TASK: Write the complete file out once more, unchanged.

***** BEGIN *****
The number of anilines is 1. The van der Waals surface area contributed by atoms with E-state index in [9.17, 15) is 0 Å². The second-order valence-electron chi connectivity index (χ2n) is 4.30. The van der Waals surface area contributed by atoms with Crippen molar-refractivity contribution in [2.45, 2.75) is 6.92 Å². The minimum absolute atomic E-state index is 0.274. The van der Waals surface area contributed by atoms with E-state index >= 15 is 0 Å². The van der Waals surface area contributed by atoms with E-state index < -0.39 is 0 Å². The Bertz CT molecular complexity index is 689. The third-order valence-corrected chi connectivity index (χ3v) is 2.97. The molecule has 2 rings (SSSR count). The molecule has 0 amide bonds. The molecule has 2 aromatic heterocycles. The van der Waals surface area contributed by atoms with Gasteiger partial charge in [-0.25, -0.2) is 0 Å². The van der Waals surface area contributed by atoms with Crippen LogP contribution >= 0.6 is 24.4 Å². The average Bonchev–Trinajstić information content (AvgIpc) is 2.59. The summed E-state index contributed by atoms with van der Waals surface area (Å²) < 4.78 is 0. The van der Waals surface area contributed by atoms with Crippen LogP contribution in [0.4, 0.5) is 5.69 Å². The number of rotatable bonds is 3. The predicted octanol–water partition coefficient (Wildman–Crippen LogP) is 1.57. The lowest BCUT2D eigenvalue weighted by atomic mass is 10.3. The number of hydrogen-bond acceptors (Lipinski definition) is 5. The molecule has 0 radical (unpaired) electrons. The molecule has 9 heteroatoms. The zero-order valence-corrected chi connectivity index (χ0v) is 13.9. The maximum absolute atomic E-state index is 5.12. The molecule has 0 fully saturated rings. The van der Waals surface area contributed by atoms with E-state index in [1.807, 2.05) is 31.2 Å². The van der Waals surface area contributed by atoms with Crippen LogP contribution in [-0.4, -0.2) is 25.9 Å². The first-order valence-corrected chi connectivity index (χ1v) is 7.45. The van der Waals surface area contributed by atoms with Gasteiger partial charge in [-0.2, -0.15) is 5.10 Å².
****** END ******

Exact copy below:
The number of anilines is 1. The van der Waals surface area contributed by atoms with E-state index in [9.17, 15) is 0 Å². The second-order valence-electron chi connectivity index (χ2n) is 4.30. The van der Waals surface area contributed by atoms with Crippen molar-refractivity contribution in [2.45, 2.75) is 6.92 Å². The minimum absolute atomic E-state index is 0.274. The van der Waals surface area contributed by atoms with E-state index >= 15 is 0 Å². The van der Waals surface area contributed by atoms with E-state index < -0.39 is 0 Å². The Bertz CT molecular complexity index is 689. The third-order valence-corrected chi connectivity index (χ3v) is 2.97. The molecule has 2 rings (SSSR count). The molecule has 0 amide bonds. The molecule has 2 aromatic heterocycles. The van der Waals surface area contributed by atoms with Gasteiger partial charge in [-0.25, -0.2) is 0 Å². The van der Waals surface area contributed by atoms with Crippen LogP contribution >= 0.6 is 24.4 Å². The average Bonchev–Trinajstić information content (AvgIpc) is 2.59. The summed E-state index contributed by atoms with van der Waals surface area (Å²) < 4.78 is 0. The van der Waals surface area contributed by atoms with Crippen LogP contribution in [0.4, 0.5) is 5.69 Å². The number of rotatable bonds is 3. The predicted octanol–water partition coefficient (Wildman–Crippen LogP) is 1.57. The lowest BCUT2D eigenvalue weighted by atomic mass is 10.3. The number of hydrogen-bond acceptors (Lipinski definition) is 5. The molecule has 0 radical (unpaired) electrons. The molecule has 9 heteroatoms. The zero-order valence-corrected chi connectivity index (χ0v) is 13.9. The maximum absolute atomic E-state index is 5.12. The molecule has 0 fully saturated rings. The van der Waals surface area contributed by atoms with E-state index in [1.807, 2.05) is 31.2 Å². The van der Waals surface area contributed by atoms with Crippen LogP contribution in [-0.4, -0.2) is 25.9 Å². The first-order valence-corrected chi connectivity index (χ1v) is 7.45. The van der Waals surface area contributed by atoms with Gasteiger partial charge in [-0.2, -0.15) is 5.10 Å².